According to Marketing Insights from A to Z author, Dr. Philip Kotler, most businesses spend approximately 70% of their marketing budget on attracting new clients rather than investing in improved relationships with the ones they already have. But consider the value of keeping current customers happy:
- Repeat customers spend 33% more than new ones.
- It costs six times more to sell something to a new prospect than to a current customer.
- Depending on the industry, just a 5% reduction in the customer defection rate can increase profits by 25 to 85%.
It's Not Just Your New Year's Resolution...
According to global consulting firm, Protiviti, the top business challenge for non-financial service companies in 2012 will be improving customer loyalty. Businesses have learned that no matter how great they think they are, their customers will be the ones to say whether or not that's true. And for companies with thousands or hundreds of thousands of clients, showing true customer care is no small task. Savvy customers can detect insincere efforts, especially when customer appreciation efforts seem to coincide with contract renewal dates.
5 Ways to Keep the Customers You Already Have
So don't wait until a client is halfway out the door before you ask them to stay. Here are 5 ways to ensure your customers remain where they are, and realize that they're in good company:
1. Listen. Listening is a must for both attracting and keeping clients, but it's something businesses and organizations often find challenging. Many companies have trained their sales staff and CSRs to reply with rehearsed answers when it comes to responding to their customers' common challenges. But to build customer affinity, companies must truly listen to each customer's unique questions and conversations and reply with a custom response.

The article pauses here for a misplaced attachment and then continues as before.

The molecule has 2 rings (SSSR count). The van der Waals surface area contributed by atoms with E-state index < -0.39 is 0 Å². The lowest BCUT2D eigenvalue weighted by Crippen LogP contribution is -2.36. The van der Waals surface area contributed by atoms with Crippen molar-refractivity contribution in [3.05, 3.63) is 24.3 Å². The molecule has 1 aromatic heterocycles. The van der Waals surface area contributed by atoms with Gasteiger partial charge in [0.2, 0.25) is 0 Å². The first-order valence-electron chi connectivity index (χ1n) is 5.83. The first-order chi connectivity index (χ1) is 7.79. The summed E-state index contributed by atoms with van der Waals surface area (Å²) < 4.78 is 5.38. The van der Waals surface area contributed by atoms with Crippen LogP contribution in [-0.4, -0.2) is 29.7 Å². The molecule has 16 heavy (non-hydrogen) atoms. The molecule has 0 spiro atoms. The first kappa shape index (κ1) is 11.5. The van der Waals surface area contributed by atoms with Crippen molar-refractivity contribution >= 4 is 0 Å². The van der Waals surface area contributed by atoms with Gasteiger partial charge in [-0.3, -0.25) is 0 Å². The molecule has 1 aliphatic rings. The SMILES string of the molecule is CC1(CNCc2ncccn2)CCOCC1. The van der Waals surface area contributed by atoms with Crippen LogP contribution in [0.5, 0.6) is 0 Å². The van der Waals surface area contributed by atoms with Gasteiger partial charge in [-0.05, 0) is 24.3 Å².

Organizations must also make an effort to listen across more channels. As customers become more connected, so must companies. Be a part of online conversations across a variety of venues, and proactively engage your customers with feedback requests and customer service satisfaction surveys.
2. Respond. Make a concerted effort to effectively engage with customers across all major touchpoints, including social media. A 2011 Maritz Research study shows that 70% of customer complaints on Twitter go unanswered. An organization's social media presence should involve two-way conversations, especially when initiated by a customer complaint.
Go the extra mile to ensure customers receive the most helpful answers possible. Involve all departments in customer service, because not every customer question on your website or on Facebook can or should be answered by marketing or your PR firm.
3. Make it easy to be a satisfied customer. Give your customers the information they need in clear and easy-to-understand language. How-to videos are becoming increasingly popular, as people no longer want to spend time reading detailed descriptions or instructions.
Provide more customer self-service options, and improve personal customer service by giving customer service reps access to each customer's complete service history. When a CSR thanks a customer for staying with their company for five years, or knows that a customer has had service problems before and needs extra TLC, that can make all the difference when it comes to customer retention.
4. Reach out. Nurture your customers with an attitude of gratitude and an exceptional customer service experience every time they make contact with your organization. Through blogs, social media and e-newsletters, provide them with content and tips that they will find interesting or helpful.
5. Keep it Real. Automated responses are no longer acceptable. Real customers want to do business with real people. Build customer relationships through conversation and showing the human aspect of your organization. Through numerous studies, behavioral psychologists have shown that more than 70% of consumer loyalty and spending decisions are based on emotional factors. In relation, a Core Communications study found that consumers are more likely to be loyal to a brand based on the charities or causes it supports.
Even the biggest companies have begun focusing on the human aspect of their organization, as witnessed by personal-care-centered ad campaigns such as Flo from Progessive, Charles Schwab's Talk to Chuck, and State Farm's friendly Jessica. In a world focused on technology, customers still need - and want - a human touch.
So in 2012, make a resolution to listen, respond, reach out, keep it real, and make it easy for your current customers to stay loyal to your brand. Appreciating and keeping the customers you have is the key to sustained success. Winning new clients (especially through customer referrals) is an added bonus.